Inflation of a tubular segments. The response cannot be easily tuned as the length of the tube almost has no effect on the pressure-volume response (for the analytical solution we refer to the published article).

While it is also possible to tune the response of the segment by changing its radius and thickness and by using a material with a different stiffness, all these properties depend on the availability of materials, and can therefore not be changed continuously (in contrast to the length).

Adding braids to the segments

To make inflatable segments for which the response can be more easily tuned (requirement 4), and that also show a stiffening response for higher volumes (requirement 3), we add an additional component to the tubes which we refer to as braids. To fabricate these braids, we start from a stiffer tube (much stiffer than the rubber tube, but still a bit flexible), and cut slits along the length of this tube using a 3D printed tool. This process forms braids along the length of the tube, which upon compression buckle outward. When enclosing the rubber tube with these braids, at some volume the braids and tube come into contact, resulting in an increase in pressure (requirement 3). Note that changing the length of the braids and changing the length of the tube now both have an effect on the pressure-volume relation, and can therefore both be used to tune the response of the inflatable segments.

(A) Luer-lock couplings, rubber tube and braided tube used to fabricate the inflatable segments. (B) Inflation of a braided segment. (C) Pressure-volume and (D) length-volume response for 36 braided segments, with tube lengths and braid lengths ranging between 20-30mm and 40-50mm, respectively.

The next video shows the inflation of an individual segment. 

Movie 6.2

Steps to fabricate braided segments

Previous part introduced and tested inflatable segments that satisfy all four requirement. In this part, we describe the steps required to fabricate the braided segments. More information on the materials used and where to order are given in the detailed information section.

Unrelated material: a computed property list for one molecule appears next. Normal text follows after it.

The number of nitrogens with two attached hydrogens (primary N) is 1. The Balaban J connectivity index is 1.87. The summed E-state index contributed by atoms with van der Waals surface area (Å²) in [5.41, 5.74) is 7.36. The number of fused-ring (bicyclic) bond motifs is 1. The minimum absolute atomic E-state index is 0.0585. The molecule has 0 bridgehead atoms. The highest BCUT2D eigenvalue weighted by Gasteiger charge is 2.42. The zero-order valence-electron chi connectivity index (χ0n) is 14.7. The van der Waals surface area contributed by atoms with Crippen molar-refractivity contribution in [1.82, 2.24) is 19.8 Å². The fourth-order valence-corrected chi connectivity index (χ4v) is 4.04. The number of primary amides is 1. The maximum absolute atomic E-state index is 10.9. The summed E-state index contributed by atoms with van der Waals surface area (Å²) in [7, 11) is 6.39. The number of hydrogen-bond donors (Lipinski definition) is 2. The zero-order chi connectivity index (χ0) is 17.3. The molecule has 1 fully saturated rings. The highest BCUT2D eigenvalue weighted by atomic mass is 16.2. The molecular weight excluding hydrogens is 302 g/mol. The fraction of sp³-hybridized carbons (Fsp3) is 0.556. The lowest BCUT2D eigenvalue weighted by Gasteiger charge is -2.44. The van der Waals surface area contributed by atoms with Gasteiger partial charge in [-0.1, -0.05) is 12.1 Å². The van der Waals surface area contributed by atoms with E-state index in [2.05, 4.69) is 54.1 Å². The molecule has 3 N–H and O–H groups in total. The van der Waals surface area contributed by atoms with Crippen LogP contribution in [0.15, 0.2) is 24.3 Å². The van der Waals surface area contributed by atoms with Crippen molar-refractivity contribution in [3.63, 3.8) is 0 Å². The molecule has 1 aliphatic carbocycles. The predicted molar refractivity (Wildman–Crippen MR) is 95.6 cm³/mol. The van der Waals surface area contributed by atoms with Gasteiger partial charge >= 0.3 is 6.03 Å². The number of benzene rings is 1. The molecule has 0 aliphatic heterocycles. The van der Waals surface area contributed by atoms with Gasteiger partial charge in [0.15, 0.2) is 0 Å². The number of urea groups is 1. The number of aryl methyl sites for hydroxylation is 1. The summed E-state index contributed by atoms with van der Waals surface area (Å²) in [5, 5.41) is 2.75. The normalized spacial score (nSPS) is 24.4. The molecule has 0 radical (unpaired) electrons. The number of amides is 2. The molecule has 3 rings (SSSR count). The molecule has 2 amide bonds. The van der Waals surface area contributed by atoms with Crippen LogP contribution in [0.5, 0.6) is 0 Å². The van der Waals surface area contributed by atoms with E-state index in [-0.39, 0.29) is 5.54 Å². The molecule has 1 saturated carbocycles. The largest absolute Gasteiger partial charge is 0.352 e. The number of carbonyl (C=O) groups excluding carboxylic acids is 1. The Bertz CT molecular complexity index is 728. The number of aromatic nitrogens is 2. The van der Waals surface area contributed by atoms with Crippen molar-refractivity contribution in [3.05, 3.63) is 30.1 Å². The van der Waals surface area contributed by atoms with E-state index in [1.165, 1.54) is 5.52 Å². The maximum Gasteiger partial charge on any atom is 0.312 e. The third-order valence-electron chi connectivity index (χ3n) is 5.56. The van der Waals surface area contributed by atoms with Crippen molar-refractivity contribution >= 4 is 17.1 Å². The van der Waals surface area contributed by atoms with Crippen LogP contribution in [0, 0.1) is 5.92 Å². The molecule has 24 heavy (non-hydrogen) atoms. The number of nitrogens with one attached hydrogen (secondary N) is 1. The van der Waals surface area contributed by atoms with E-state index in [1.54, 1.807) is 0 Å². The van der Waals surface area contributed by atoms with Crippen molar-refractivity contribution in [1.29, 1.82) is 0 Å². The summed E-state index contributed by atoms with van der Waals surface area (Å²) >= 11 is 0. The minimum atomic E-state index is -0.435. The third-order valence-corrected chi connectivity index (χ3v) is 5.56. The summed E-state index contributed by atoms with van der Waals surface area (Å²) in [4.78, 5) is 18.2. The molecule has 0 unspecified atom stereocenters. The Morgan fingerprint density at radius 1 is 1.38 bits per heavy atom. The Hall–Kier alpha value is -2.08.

(step 1): Cut the rubber tube to the preferred length (make sure you add additional length for the regions that will be glued the luer-lock fittings).
(step 2): Glue on one side a luer-lock with a plug coupling from which the barb has been cut using a sharp knife.
(step 3): Using the 3D printed tool (files can be found in the detailed information section), cut the polyethylene tube to fabricate the braids.
(step 4): Slide the braided tube over the rubber tube, and glue the braided tube to the rubber tube by applying glue to the rubber tube.
(step 5): Make sure the free end of the rubber tube goes through the free end of the braided tube, and glue to tube to a luer-lock with a socket coupling from which the barb has been cut. You need to buckle the braids during this process, to make enough room to glue the rubber tube to the luer-lock coupling.
(Step 6): Now finish the segment by applying glue to the end of the rubber tube, and fixing the free end of the braided tube.

Note that for the actuator to work, the rubber tube needs to be shorter than the length of the braids. The actuators we fabricated consisted of rubber tubes ranging between 20-30mm, and braids between 40-50mm.

Design alterations and improvements

While these segment show the preferred pressure-volume relation, they are not the most efficient actuators when it comes to the changes in length. The maximum values we obtained were around a 40% increase, but this depends on the length of the rubber tube and braids used to fabricate the segments. Although we don’t discuss possible alterations in details, we want to note a few possibilities to change the response besides changing the length of the tubes and braids:
(alteration 1): To make a bending actuator, you can leave a few slits on one side of the braided tube uncut. This only results in buckling of the braids at one side of the segments, causing it to bend.